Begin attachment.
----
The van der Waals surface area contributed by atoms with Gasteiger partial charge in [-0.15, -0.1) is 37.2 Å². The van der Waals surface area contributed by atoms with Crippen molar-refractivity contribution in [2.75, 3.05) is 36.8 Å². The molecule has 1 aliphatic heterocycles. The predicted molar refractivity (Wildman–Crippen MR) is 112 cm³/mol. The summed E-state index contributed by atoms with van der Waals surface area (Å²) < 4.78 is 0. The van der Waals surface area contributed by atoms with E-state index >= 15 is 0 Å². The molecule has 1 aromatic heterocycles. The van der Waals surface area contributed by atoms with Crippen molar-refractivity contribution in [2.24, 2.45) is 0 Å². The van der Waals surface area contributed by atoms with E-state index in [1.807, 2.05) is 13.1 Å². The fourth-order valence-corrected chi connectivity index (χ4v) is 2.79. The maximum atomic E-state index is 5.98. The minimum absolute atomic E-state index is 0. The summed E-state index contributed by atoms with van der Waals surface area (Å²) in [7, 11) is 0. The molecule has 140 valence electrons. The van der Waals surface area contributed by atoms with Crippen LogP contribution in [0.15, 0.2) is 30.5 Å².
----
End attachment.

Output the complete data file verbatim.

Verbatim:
The van der Waals surface area contributed by atoms with Gasteiger partial charge in [-0.15, -0.1) is 37.2 Å². The van der Waals surface area contributed by atoms with Crippen molar-refractivity contribution in [2.75, 3.05) is 36.8 Å². The molecule has 1 aliphatic heterocycles. The predicted molar refractivity (Wildman–Crippen MR) is 112 cm³/mol. The summed E-state index contributed by atoms with van der Waals surface area (Å²) < 4.78 is 0. The van der Waals surface area contributed by atoms with E-state index >= 15 is 0 Å². The molecule has 1 aromatic heterocycles. The van der Waals surface area contributed by atoms with Crippen molar-refractivity contribution in [2.24, 2.45) is 0 Å². The van der Waals surface area contributed by atoms with E-state index in [1.807, 2.05) is 13.1 Å². The fourth-order valence-corrected chi connectivity index (χ4v) is 2.79. The maximum atomic E-state index is 5.98. The minimum absolute atomic E-state index is 0. The summed E-state index contributed by atoms with van der Waals surface area (Å²) in [7, 11) is 0. The molecule has 140 valence electrons. The van der Waals surface area contributed by atoms with Crippen LogP contribution in [0.15, 0.2) is 30.5 Å².